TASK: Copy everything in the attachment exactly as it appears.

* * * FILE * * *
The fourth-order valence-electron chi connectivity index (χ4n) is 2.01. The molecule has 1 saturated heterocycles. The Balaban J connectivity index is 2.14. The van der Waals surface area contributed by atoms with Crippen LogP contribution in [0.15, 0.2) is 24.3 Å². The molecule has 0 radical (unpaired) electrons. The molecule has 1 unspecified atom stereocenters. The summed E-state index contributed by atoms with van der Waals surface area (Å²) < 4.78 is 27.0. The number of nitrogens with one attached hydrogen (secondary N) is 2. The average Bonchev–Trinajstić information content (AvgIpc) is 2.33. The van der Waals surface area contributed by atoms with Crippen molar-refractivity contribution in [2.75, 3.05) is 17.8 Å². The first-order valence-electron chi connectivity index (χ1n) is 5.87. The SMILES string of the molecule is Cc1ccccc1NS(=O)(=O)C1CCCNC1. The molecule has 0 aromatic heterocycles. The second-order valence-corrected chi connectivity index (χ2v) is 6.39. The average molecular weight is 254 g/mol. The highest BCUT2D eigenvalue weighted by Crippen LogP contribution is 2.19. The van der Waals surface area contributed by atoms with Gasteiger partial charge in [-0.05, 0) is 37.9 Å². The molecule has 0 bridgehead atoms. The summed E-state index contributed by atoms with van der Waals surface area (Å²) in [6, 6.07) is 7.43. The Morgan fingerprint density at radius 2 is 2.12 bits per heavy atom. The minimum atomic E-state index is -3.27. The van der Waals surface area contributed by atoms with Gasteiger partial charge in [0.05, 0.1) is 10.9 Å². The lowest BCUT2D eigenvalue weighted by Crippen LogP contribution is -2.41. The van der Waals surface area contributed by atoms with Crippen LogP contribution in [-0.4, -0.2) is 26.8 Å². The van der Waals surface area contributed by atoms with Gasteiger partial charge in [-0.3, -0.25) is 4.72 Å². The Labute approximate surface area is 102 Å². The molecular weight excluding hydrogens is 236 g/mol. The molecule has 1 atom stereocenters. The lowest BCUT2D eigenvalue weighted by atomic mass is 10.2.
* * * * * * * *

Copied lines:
The fourth-order valence-electron chi connectivity index (χ4n) is 2.01. The molecule has 1 saturated heterocycles. The Balaban J connectivity index is 2.14. The van der Waals surface area contributed by atoms with Crippen LogP contribution in [0.15, 0.2) is 24.3 Å². The molecule has 0 radical (unpaired) electrons. The molecule has 1 unspecified atom stereocenters. The summed E-state index contributed by atoms with van der Waals surface area (Å²) < 4.78 is 27.0. The number of nitrogens with one attached hydrogen (secondary N) is 2. The average Bonchev–Trinajstić information content (AvgIpc) is 2.33. The van der Waals surface area contributed by atoms with Crippen molar-refractivity contribution in [2.75, 3.05) is 17.8 Å². The first-order valence-electron chi connectivity index (χ1n) is 5.87. The SMILES string of the molecule is Cc1ccccc1NS(=O)(=O)C1CCCNC1. The molecule has 0 aromatic heterocycles. The second-order valence-corrected chi connectivity index (χ2v) is 6.39. The average molecular weight is 254 g/mol. The highest BCUT2D eigenvalue weighted by Crippen LogP contribution is 2.19. The van der Waals surface area contributed by atoms with Gasteiger partial charge in [-0.05, 0) is 37.9 Å². The molecule has 0 bridgehead atoms. The summed E-state index contributed by atoms with van der Waals surface area (Å²) in [6, 6.07) is 7.43. The Morgan fingerprint density at radius 2 is 2.12 bits per heavy atom. The minimum atomic E-state index is -3.27. The van der Waals surface area contributed by atoms with Gasteiger partial charge in [0.05, 0.1) is 10.9 Å². The lowest BCUT2D eigenvalue weighted by Crippen LogP contribution is -2.41. The van der Waals surface area contributed by atoms with Crippen LogP contribution in [-0.4, -0.2) is 26.8 Å². The van der Waals surface area contributed by atoms with Gasteiger partial charge in [-0.3, -0.25) is 4.72 Å². The Labute approximate surface area is 102 Å². The molecular weight excluding hydrogens is 236 g/mol. The molecule has 1 atom stereocenters. The lowest BCUT2D eigenvalue weighted by atomic mass is 10.2.